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Jan. 29, 2023

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Washington closer to per-mile road usage charge

Recommendations for replacing gas tax advance to state, federal officials

By , Columbian staff reporter

Washington is one step closer to replacing the state gas tax with a new system where drivers are charged on a per-mile basis.

The Washington State Transportation Commission, meeting Tuesday in Olympia, voted to forward 16 recommendations for a road usage charge to the Washington Legislature, Gov. Jay Inslee and the Federal Highway Administration.

Washington and other states face a funding problem with more electric cars, hybrids and fuel-efficient vehicles generating less gas tax revenue. The gas tax does not automatically keep pace with inflation or rise and fall with changes in gas prices.

Forecasts predict that vehicle fuel efficiency in Washington will reach 35 miles per gallon by 2035, creating a potential 45 percent reduction in gas tax revenue.

Gas taxes are the state’s biggest transportation funding source, accounting for 39 percent of revenue. According to the transportation commission, Washington residents pay an average of $225 in gas taxes for every 12,000 miles they drive.

Washington’s gas tax is 49.4 cents per gallon. The state ranks fourth in the nation for gas taxes and fees, trailing only California, Pennsylvania and Illinois.

The 2012 Legislature directed the transportation commission to assess the potential to replace the state gas tax with a road usage charge.

That kicked off a seven-year effort that included a yearlong pilot project. About 2,000 drivers participated by driving more than 15 million miles to test a mock road usage charge of 2.4 cents per mile.

Road usage charges could be tracked in several ways, including odometer readings and GPS devices.

Jerry Litt, transportation commission chairman, said Tuesday’s decision could begin the transition toward a more sustainable system.

“This is an important first step in ensuring future funding security for Washington’s aging roads and bridges,” Litt said in a statement. “Thanks to the pilot project and years of research, we believe road usage charging is a promising and viable option for the Legislature to consider, and now is the time to begin a gradual but necessary transition away from relying on the consumption of fossil fuel to fund our roads.”

If the Legislature moves toward a road usage charge, it will proceed slowly, in part because the state has sold bonds to pay for transportation projects and needs gas tax dollars to pay off that debt.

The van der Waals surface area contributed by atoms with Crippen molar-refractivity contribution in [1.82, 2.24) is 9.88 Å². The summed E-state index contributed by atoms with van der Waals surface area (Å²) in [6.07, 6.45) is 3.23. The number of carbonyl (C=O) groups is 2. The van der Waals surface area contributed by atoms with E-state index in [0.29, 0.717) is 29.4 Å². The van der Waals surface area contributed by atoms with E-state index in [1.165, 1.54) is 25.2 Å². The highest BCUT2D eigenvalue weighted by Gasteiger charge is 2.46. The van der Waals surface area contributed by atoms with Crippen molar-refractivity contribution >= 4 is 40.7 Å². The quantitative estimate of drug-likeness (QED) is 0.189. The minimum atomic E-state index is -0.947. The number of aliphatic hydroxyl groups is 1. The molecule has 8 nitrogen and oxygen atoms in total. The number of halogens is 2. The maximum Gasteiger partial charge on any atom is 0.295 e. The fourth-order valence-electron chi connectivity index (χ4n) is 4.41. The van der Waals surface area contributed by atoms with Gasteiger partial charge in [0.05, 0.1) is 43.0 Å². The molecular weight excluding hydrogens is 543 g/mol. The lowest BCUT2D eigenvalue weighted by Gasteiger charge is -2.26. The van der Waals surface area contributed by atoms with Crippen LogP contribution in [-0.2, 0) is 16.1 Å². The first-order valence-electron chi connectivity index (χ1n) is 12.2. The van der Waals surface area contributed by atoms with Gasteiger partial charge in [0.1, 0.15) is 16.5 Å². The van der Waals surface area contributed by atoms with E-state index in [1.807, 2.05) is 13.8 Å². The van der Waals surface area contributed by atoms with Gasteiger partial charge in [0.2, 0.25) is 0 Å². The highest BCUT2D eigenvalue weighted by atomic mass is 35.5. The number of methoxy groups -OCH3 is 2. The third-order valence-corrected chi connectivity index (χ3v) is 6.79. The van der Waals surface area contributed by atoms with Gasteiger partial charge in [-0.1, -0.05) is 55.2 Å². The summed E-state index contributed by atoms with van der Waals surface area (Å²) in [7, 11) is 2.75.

Rep. Sharon Wylie, D-Vancouver, a member of the House Transportation Commission, said she thinks Washington eventually will switch to a road usage charge, but she’s not sure when.

“I am not opposed to that, but I just don’t know if we are there yet,” she said. “We will have to wait and see.”

“In some ways, it’s fairer,” she added. “Older cars generally don’t get as good mileage as newer cars do. There are some inequities built into the gas tax in terms of people’s ability to pay.”

Although Wylie isn’t sure when the state may switch, she is confident it won’t be during the 2020 Legislature, a 60-day session that begins Jan. 13.

“There is not going to be enough time in the upcoming session to make this change,” she said.

The Washington Policy Center, a self-described free market think tank, released results Tuesday from statewide polling of 500 Washington voters.

According to the center, 25 percent of respondents supported a road usage charge, 65 percent were opposed, and 9 percent didn’t know.

Washington is feeling additional pressure to overhaul its transportation funding system after voters last month approved Initiative 976, which set car tabs at $30 and killed the ability of cities and counties to tack on additional charges without voter approval.

Tim Eyman, the initiative king who promoted I-976, testified before the transportation commission Tuesday to voice his “visceral opposition” to a per-mile charge.

“I think it is incredibly insulting, I think it’s incredibly arrogant,” he said. “It really would be a very helpful thing if you start listening instead of ruling.”

Columbian staff reporter